The World Cup season ended without Whistler skiers Mike Janyk and Manuel Osborne-Paradis getting a chance to race in this year’s finals at Lenzerheide, Switzerland.
Janyk’s campaign wrapped up with another top-15 slalom finish on Sunday (March 10) in Slovenia, while foggy conditions at Lenzerheide on Wednesday (March 13) forced the cancellation of the winter’s last downhill, bringing Osborne-Paradis’s season to an end as well.
Janyk’s late-season consistency continued on Sunday at Kranjska Gora when he used a strong second run to finish 15th. However, the 30-year-old needed at least a podium finish to move into the top 25 advancing to Lenzerheide.
The Whistler skier sat 23rd after the opening run, but posted the fourth-fastest time in the second session to improve by several positions.
Croatia’s Ivica Kostelic returned to the top of the podium at Kranjska Gora, flanked by Austrians Marcel Hirscher and Mario Matt.
Janyk said rainy conditions made for a difficult race Sunday in an email to The Question.
“My first run, I was lost on my skis, the snow had no response to it and I did not feel comfortable on it,” he said. “I took advantage of my second run and skied awesome.
“I was happy to finish the World Cup season with that kind of skiing and salvage a top 15.”
Janyk ended the season with a strong push, collecting top-15 results at the world championships and at his last two World Cup races of the season. But the veteran’s frustrating start to the year, which saw him miss the second run in each of the first five races, left him with too much of a deficit to climb into the top 25 in the discipline standings. He finished the year in 35th place and missed qualifying for finals for just the second time in his nine World Cup seasons.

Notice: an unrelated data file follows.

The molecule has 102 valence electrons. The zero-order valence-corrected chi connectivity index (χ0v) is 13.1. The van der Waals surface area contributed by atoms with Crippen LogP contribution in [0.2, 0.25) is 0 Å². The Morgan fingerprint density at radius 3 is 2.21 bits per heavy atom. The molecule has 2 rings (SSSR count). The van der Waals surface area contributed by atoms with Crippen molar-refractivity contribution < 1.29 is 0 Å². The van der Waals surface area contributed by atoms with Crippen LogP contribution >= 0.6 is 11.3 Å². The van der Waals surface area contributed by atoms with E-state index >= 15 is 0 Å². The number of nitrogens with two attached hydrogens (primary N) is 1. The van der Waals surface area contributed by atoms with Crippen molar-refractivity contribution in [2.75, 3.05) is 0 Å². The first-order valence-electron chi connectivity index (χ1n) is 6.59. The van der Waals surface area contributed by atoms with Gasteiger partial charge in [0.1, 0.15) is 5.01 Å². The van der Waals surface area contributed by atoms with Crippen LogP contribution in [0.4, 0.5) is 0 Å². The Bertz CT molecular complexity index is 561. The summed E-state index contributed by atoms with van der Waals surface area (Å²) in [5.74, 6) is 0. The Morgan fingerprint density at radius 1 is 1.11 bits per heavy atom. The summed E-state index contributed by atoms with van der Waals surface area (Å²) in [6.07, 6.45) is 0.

“I’m very disappointed not to be in Lenzerheide,” said Janyk. “I didn’t reach my goals in my results this season by any means and there were a lot of challenges out there.”
However, Janyk said he was encouraged by the technical level of his skiing by the end of the season.
“I know this is the way forward to compete with Marcel (Hirscher) and Felix (Neureuther), which is really cool to feel that kind of skiing,” he said.
On Wednesday at Lenzerheide, Osborne-Paradis was due to start ninth, but fog rolled in on the lower portion of the downhill course. Officials continually postponed the start until cancelling both the men’s and women’s races altogether.
Manny ended his first full season since the Olympic year ranked 13th in the downhill standings on the strength of top-10 finishes at Val Gardena, Kitzbühel and Kvitfjell.
The cancellations had a huge impact on chases for the Crystal Globe. The injured Lindsey Vonn started the day with a one-point lead over Tina Maze in the women’s standings and the U.S. star earned her sixth-straight downhill season title when the race was called off. Aksel Lund Svindal won his first downhill crown, but the Norwegian desperately needed a chance to accumulate points as he tries to chase down Hirscher for the overall title. Races continue at Lenzerheide until Sunday (March 17).
Janyk is expected to race the Nor-Am Cup final slaloms on Saturday (March 16) and Sunday at Canada Olympic Park in Calgary. The scene then shifts to Whistler for national team skiers after that, as the resort hosts the Canadian Championships March 21 to 27.
Pridy bags first super-G win
Whistler’s Morgan Pridy was poised to win the Nor-Am Cup men’s super-G title after press time Wednesday following a victory on the first day of the tour’s finals on Tuesday (March 12) at Nakiska, Alta.
It was the first win in the discipline at the Nor-Am level for the 22-year-old, who was first out of the start house and set a time that was never really challenged.
“I’m really happy about it. I had a good start and took advantage of a fresh course,” he said in a release.
Conrad Pridy finished sixth, while fellow Whistler product Ford Swette was 46th.
Morgan Pridy held a 34-point lead over U.S. skier Jared Goldberg heading into Wednesday’s last super-G of the season.
“I’ll take the same approach tomorrow,” he said. “The snow’s going to be just as good tomorrow as it was today, so I’ll try to repeat and see what I can do to improve.”